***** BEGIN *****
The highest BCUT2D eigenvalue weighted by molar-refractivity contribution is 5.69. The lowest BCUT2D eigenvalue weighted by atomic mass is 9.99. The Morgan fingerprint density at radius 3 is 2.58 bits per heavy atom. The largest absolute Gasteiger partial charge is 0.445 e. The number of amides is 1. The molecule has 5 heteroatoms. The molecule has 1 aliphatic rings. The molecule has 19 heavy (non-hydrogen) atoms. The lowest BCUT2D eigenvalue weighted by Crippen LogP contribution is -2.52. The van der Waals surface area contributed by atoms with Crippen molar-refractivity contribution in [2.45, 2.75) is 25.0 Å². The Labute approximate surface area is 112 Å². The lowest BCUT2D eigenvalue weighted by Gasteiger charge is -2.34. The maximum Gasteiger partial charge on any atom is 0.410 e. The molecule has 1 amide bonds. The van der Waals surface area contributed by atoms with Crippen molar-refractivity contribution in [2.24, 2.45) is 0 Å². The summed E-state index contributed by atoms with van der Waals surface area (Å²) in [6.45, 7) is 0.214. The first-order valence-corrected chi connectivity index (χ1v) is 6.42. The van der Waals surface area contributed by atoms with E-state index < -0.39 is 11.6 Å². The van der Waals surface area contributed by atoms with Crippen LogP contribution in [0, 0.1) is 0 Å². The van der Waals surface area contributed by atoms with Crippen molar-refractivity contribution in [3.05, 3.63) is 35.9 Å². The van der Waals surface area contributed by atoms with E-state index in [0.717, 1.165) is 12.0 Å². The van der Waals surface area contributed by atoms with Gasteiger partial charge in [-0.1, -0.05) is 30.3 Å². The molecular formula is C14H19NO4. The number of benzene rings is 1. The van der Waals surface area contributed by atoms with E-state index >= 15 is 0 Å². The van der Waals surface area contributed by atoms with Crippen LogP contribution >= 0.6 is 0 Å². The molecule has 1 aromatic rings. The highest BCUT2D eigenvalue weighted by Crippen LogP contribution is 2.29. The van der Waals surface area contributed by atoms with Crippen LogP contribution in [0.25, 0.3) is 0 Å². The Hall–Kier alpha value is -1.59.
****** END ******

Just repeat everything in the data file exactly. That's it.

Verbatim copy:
The highest BCUT2D eigenvalue weighted by molar-refractivity contribution is 5.69. The lowest BCUT2D eigenvalue weighted by atomic mass is 9.99. The Morgan fingerprint density at radius 3 is 2.58 bits per heavy atom. The largest absolute Gasteiger partial charge is 0.445 e. The number of amides is 1. The molecule has 5 heteroatoms. The molecule has 1 aliphatic rings. The molecule has 19 heavy (non-hydrogen) atoms. The lowest BCUT2D eigenvalue weighted by Crippen LogP contribution is -2.52. The van der Waals surface area contributed by atoms with Crippen molar-refractivity contribution in [2.45, 2.75) is 25.0 Å². The Labute approximate surface area is 112 Å². The lowest BCUT2D eigenvalue weighted by Gasteiger charge is -2.34. The maximum Gasteiger partial charge on any atom is 0.410 e. The molecule has 1 amide bonds. The van der Waals surface area contributed by atoms with Crippen molar-refractivity contribution in [2.24, 2.45) is 0 Å². The summed E-state index contributed by atoms with van der Waals surface area (Å²) in [6.45, 7) is 0.214. The first-order valence-corrected chi connectivity index (χ1v) is 6.42. The van der Waals surface area contributed by atoms with E-state index < -0.39 is 11.6 Å². The van der Waals surface area contributed by atoms with Crippen LogP contribution in [0, 0.1) is 0 Å². The van der Waals surface area contributed by atoms with Crippen molar-refractivity contribution in [3.05, 3.63) is 35.9 Å². The van der Waals surface area contributed by atoms with E-state index in [0.717, 1.165) is 12.0 Å². The van der Waals surface area contributed by atoms with Gasteiger partial charge in [-0.1, -0.05) is 30.3 Å². The molecular formula is C14H19NO4. The number of benzene rings is 1. The van der Waals surface area contributed by atoms with E-state index >= 15 is 0 Å². The van der Waals surface area contributed by atoms with Crippen LogP contribution >= 0.6 is 0 Å². The molecule has 1 aromatic rings. The highest BCUT2D eigenvalue weighted by Crippen LogP contribution is 2.29. The van der Waals surface area contributed by atoms with Crippen LogP contribution in [0.25, 0.3) is 0 Å². The Hall–Kier alpha value is -1.59.